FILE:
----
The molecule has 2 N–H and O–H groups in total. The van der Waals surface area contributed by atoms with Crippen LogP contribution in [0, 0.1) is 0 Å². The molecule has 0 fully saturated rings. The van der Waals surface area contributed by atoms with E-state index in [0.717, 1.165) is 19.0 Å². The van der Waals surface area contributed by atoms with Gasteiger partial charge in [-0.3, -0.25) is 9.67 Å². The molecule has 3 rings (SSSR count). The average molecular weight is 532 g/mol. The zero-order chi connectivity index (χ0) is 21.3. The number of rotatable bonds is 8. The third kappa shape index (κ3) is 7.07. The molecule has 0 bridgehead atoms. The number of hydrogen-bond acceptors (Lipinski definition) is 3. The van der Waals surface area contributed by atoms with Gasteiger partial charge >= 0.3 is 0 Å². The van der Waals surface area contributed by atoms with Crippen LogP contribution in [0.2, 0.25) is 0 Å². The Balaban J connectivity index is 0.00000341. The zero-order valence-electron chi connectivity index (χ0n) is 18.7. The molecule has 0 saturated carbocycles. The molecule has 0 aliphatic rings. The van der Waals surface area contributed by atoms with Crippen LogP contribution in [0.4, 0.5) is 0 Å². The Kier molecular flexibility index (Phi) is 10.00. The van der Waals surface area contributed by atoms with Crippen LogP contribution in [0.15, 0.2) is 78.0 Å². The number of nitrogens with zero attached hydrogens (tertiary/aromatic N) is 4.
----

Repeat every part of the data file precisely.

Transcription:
The molecule has 2 N–H and O–H groups in total. The van der Waals surface area contributed by atoms with Crippen LogP contribution in [0, 0.1) is 0 Å². The molecule has 0 fully saturated rings. The van der Waals surface area contributed by atoms with E-state index in [0.717, 1.165) is 19.0 Å². The van der Waals surface area contributed by atoms with Gasteiger partial charge in [-0.3, -0.25) is 9.67 Å². The molecule has 3 rings (SSSR count). The average molecular weight is 532 g/mol. The zero-order chi connectivity index (χ0) is 21.3. The number of rotatable bonds is 8. The third kappa shape index (κ3) is 7.07. The molecule has 0 bridgehead atoms. The number of hydrogen-bond acceptors (Lipinski definition) is 3. The van der Waals surface area contributed by atoms with Gasteiger partial charge >= 0.3 is 0 Å². The van der Waals surface area contributed by atoms with Crippen LogP contribution in [0.2, 0.25) is 0 Å². The Balaban J connectivity index is 0.00000341. The zero-order valence-electron chi connectivity index (χ0n) is 18.7. The molecule has 0 saturated carbocycles. The molecule has 0 aliphatic rings. The van der Waals surface area contributed by atoms with Crippen LogP contribution in [0.4, 0.5) is 0 Å². The Kier molecular flexibility index (Phi) is 10.00. The van der Waals surface area contributed by atoms with Crippen LogP contribution in [0.15, 0.2) is 78.0 Å². The number of nitrogens with zero attached hydrogens (tertiary/aromatic N) is 4.